Natural beekeeper Tim Malfroy of Malfroy's Gold did lose some of the hives he keeps at a permanent site near Mt Irvine - although the bees in some hives that were charred survived.

"Seventy per cent of my business was under threat and I only lost 10 per cent," he says.

Read this as a call for community action to help and support those directly affected by the fires, as well as the tourism and hospitality business that are suffering as a result of it. Spread Malfroy's Gold honey or Princess Pantry jam on Hominy Bakery sourdough for breakfast. Linger over coffee at The Red Door in Leura. Take time for a long lunch at … anywhere really (our pick is Sean's, but then there's Vesta, and Darley's and Restaurant Como for starters). Stay overnight. Your presence in the Blue Mountains in coming weeks and months will go a long way.

 

Take the high road

Join in

TAFE NSW Western Sydney Institute Blue Mountains College is putting on a 100 Mile fund-raising dinner on November 29 for people affected by the fires. Tickets are $88/plus $25 matching wines.
Inquiries:  4753 2009.

For coffee

Red Door, 134 The Mall, Leura. 47841328. Interesting specials and a nice take on regular cafe standards.

Anonymous, 237-238 Great Western Highway, Blackheath. A funky little cafe that has great coffee and an original menu.

Cafe Off Piste, 146 The Mall, Leura. 0414195509. It's all about the coffee.

Eat out

Ashcrofts, 18 Govetts Leap Road, Blackheath. 47878297. A new owner – Adrian Hunt and new menu.

Mt Tomah Botanic Gardens Restaurant, Bells Line of Road, via Bilpin. 0421552746. Sean Moran and Michael Robertson's country outpost delivers in spades.

Restaurant Como, 134 Great Western Highway, Blaxland. 47398555. An original and creative one-hatter experience.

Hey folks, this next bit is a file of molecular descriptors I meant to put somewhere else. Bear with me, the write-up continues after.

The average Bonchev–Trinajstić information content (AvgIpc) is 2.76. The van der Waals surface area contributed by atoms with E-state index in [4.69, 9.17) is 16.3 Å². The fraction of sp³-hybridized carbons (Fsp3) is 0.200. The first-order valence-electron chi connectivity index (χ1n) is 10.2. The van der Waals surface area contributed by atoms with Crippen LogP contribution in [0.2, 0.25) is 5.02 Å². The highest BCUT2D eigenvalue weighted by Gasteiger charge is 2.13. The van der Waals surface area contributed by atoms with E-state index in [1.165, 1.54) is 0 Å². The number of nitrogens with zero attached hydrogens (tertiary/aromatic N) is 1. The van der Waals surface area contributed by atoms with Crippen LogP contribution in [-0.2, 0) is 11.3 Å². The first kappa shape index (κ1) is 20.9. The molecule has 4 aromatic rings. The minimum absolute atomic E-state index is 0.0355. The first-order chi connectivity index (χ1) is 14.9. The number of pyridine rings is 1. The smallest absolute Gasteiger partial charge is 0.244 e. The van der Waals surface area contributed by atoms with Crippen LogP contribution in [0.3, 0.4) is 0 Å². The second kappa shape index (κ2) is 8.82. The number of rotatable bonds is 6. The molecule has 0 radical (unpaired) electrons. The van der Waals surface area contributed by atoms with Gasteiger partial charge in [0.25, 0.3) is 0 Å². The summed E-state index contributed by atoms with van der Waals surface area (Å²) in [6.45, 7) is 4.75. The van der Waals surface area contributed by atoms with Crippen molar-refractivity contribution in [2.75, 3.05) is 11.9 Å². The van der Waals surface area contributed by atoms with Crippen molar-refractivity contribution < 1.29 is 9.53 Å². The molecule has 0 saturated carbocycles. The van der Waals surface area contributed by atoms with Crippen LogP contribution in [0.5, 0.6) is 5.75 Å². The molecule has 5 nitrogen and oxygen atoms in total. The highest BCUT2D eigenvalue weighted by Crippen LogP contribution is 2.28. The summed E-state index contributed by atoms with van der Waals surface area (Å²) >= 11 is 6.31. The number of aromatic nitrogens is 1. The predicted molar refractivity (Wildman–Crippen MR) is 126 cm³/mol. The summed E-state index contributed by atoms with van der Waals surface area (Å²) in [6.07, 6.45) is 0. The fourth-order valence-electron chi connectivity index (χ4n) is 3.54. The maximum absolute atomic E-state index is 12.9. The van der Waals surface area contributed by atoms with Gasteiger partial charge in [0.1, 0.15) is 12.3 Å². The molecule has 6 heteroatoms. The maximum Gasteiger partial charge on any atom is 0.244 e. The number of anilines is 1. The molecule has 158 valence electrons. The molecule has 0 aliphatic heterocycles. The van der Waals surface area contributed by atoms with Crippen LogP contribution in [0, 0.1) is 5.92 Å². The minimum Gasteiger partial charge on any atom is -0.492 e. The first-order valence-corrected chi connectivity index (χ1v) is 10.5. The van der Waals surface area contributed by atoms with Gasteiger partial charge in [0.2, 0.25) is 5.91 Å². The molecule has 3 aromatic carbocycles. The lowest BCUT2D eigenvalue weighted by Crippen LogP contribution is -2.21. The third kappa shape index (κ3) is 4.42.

Silk's Brasserie, 128 The Mall, Leura. 47842534. A perennial favourite with regular visitors and a delightful find for first-timers.

Vesta, 33 Govetts Leap Road, Blackheath. 4787 6899. At the heart, the wood-fired oven.

Spoil yourself

Silvermere Guesthouse, 1 Lake Street, Wentworth Falls. 0488 361 923. Stay overnight in the elegant guesthouse and enjoy dinner in the Nineteen23 dining room with food by Rockpool Bar & Grill alumni Will Cowan-Lunn.

Lillianfels Resort & Spa, 5-19 Lillianfels Avenue, Katoomba. 4780 1200. A beautiful property, magnificent view and the hatted-restaurant Darley's presided over by culinary hotshot Lee Kwiez.

Buy locally made

Blue Mountains Food Co-op, Ha'ppeny Lane, Katoomba. 4782 5890. Just-picked snow peas from a backyard grower, organic and biodynamic fresh fruit and vegies and bulk wholefoods.

Hominy Bakery, 185 Katoomba Street, Katoomba. 4782 9816. These guys have earned their sourdough stripes; they've been 15 years in this location and were in Blackheath for a decade before that.

Carrington Cellars, Parke Street (rear Carrington Hotel), Katoomba. 4782 1111. Topshelf bottle shop and deli. Ask Tristan to steer you towards the Blue Mountains products: Princess Pantry and Blue M jams and preserves; Malfroy's Gold honey; Whisk 'n' Pin muesli and The Chocolate Pot's salted caramel and nougat. And in the bottle-o, Dryridge Estate's Riesling made in the Megalong Valley.

Blackheath Growers' Market, Blackheath Community Centre, Cnr Great Western Highway and Gardiner Crescent. The next market is Sunday December 8, good timing to get farmer-direct food for the Christmas table and the odd food gift.